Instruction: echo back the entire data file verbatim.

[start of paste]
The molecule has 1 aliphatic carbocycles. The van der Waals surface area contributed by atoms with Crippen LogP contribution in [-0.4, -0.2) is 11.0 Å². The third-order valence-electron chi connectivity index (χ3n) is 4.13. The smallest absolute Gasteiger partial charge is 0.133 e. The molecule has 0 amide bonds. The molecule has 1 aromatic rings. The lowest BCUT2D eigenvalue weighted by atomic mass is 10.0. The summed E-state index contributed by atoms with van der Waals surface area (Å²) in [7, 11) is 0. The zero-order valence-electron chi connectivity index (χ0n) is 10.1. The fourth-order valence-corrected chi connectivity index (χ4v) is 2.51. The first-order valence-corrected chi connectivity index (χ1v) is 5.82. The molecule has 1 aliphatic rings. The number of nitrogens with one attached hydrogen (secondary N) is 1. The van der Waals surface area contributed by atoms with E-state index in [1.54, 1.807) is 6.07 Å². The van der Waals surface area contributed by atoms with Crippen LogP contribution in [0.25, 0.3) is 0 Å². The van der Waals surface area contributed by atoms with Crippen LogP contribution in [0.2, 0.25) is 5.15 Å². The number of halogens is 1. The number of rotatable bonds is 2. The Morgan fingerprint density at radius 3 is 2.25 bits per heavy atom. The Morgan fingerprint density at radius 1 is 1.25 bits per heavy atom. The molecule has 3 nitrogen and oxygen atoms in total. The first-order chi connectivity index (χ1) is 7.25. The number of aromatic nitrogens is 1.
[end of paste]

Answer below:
The molecule has 1 aliphatic carbocycles. The van der Waals surface area contributed by atoms with Crippen LogP contribution in [-0.4, -0.2) is 11.0 Å². The third-order valence-electron chi connectivity index (χ3n) is 4.13. The smallest absolute Gasteiger partial charge is 0.133 e. The molecule has 0 amide bonds. The molecule has 1 aromatic rings. The lowest BCUT2D eigenvalue weighted by atomic mass is 10.0. The summed E-state index contributed by atoms with van der Waals surface area (Å²) in [7, 11) is 0. The zero-order valence-electron chi connectivity index (χ0n) is 10.1. The fourth-order valence-corrected chi connectivity index (χ4v) is 2.51. The first-order valence-corrected chi connectivity index (χ1v) is 5.82. The molecule has 1 aliphatic rings. The number of nitrogens with one attached hydrogen (secondary N) is 1. The van der Waals surface area contributed by atoms with E-state index in [1.54, 1.807) is 6.07 Å². The van der Waals surface area contributed by atoms with Crippen LogP contribution in [0.25, 0.3) is 0 Å². The van der Waals surface area contributed by atoms with Crippen LogP contribution in [0.2, 0.25) is 5.15 Å². The number of halogens is 1. The number of rotatable bonds is 2. The Morgan fingerprint density at radius 3 is 2.25 bits per heavy atom. The Morgan fingerprint density at radius 1 is 1.25 bits per heavy atom. The molecule has 3 nitrogen and oxygen atoms in total. The first-order chi connectivity index (χ1) is 7.25. The number of aromatic nitrogens is 1.